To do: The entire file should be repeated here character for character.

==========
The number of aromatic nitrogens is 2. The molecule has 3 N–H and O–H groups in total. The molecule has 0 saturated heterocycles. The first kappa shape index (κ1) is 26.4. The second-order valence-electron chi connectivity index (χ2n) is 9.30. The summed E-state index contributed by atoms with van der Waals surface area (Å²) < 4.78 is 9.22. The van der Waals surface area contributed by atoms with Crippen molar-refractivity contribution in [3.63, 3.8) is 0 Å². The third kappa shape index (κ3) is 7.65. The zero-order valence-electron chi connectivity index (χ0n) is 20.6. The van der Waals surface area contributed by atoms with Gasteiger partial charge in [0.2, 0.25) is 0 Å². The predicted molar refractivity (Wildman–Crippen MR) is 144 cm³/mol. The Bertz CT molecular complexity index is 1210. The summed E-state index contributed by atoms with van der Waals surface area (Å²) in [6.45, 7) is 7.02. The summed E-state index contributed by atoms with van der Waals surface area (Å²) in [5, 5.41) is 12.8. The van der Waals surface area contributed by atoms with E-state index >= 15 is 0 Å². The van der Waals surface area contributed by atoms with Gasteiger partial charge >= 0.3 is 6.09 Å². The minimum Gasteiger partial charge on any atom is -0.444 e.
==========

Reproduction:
The number of aromatic nitrogens is 2. The molecule has 3 N–H and O–H groups in total. The molecule has 0 saturated heterocycles. The first kappa shape index (κ1) is 26.4. The second-order valence-electron chi connectivity index (χ2n) is 9.30. The summed E-state index contributed by atoms with van der Waals surface area (Å²) < 4.78 is 9.22. The van der Waals surface area contributed by atoms with Crippen molar-refractivity contribution in [3.63, 3.8) is 0 Å². The third kappa shape index (κ3) is 7.65. The zero-order valence-electron chi connectivity index (χ0n) is 20.6. The van der Waals surface area contributed by atoms with Gasteiger partial charge in [0.2, 0.25) is 0 Å². The predicted molar refractivity (Wildman–Crippen MR) is 144 cm³/mol. The Bertz CT molecular complexity index is 1210. The summed E-state index contributed by atoms with van der Waals surface area (Å²) in [6.45, 7) is 7.02. The summed E-state index contributed by atoms with van der Waals surface area (Å²) in [5, 5.41) is 12.8. The van der Waals surface area contributed by atoms with E-state index >= 15 is 0 Å². The van der Waals surface area contributed by atoms with Gasteiger partial charge >= 0.3 is 6.09 Å². The minimum Gasteiger partial charge on any atom is -0.444 e.